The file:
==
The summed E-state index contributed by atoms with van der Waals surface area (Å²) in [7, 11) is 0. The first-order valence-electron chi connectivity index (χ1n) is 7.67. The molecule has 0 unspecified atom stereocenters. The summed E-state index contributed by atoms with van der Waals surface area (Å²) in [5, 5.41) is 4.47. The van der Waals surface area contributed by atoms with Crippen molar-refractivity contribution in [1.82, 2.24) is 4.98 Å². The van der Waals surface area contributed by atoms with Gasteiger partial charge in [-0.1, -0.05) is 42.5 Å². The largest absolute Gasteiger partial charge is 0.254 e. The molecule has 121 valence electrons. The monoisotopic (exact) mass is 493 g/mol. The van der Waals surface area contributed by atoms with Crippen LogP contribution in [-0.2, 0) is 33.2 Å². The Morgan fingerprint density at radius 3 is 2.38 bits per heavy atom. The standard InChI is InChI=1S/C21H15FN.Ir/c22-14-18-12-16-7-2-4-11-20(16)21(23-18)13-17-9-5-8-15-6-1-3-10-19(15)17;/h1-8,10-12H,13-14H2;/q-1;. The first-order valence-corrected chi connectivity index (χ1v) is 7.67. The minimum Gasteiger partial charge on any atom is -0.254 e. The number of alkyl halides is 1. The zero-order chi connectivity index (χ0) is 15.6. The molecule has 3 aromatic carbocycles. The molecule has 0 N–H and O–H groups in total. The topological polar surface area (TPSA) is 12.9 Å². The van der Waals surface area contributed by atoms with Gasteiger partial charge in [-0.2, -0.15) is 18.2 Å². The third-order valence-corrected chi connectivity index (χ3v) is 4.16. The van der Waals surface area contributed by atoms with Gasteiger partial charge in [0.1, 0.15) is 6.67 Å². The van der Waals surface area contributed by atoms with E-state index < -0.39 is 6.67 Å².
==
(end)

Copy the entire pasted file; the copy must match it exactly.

The summed E-state index contributed by atoms with van der Waals surface area (Å²) in [7, 11) is 0. The first-order valence-electron chi connectivity index (χ1n) is 7.67. The molecule has 0 unspecified atom stereocenters. The summed E-state index contributed by atoms with van der Waals surface area (Å²) in [5, 5.41) is 4.47. The van der Waals surface area contributed by atoms with Crippen molar-refractivity contribution in [1.82, 2.24) is 4.98 Å². The van der Waals surface area contributed by atoms with Gasteiger partial charge in [-0.1, -0.05) is 42.5 Å². The largest absolute Gasteiger partial charge is 0.254 e. The molecule has 121 valence electrons. The monoisotopic (exact) mass is 493 g/mol. The van der Waals surface area contributed by atoms with Crippen LogP contribution in [-0.2, 0) is 33.2 Å². The Morgan fingerprint density at radius 3 is 2.38 bits per heavy atom. The standard InChI is InChI=1S/C21H15FN.Ir/c22-14-18-12-16-7-2-4-11-20(16)21(23-18)13-17-9-5-8-15-6-1-3-10-19(15)17;/h1-8,10-12H,13-14H2;/q-1;. The first-order valence-corrected chi connectivity index (χ1v) is 7.67. The minimum Gasteiger partial charge on any atom is -0.254 e. The number of alkyl halides is 1. The zero-order chi connectivity index (χ0) is 15.6. The molecule has 3 aromatic carbocycles. The molecule has 0 N–H and O–H groups in total. The topological polar surface area (TPSA) is 12.9 Å². The van der Waals surface area contributed by atoms with Gasteiger partial charge in [-0.2, -0.15) is 18.2 Å². The third-order valence-corrected chi connectivity index (χ3v) is 4.16. The van der Waals surface area contributed by atoms with Gasteiger partial charge in [0.1, 0.15) is 6.67 Å². The van der Waals surface area contributed by atoms with E-state index < -0.39 is 6.67 Å².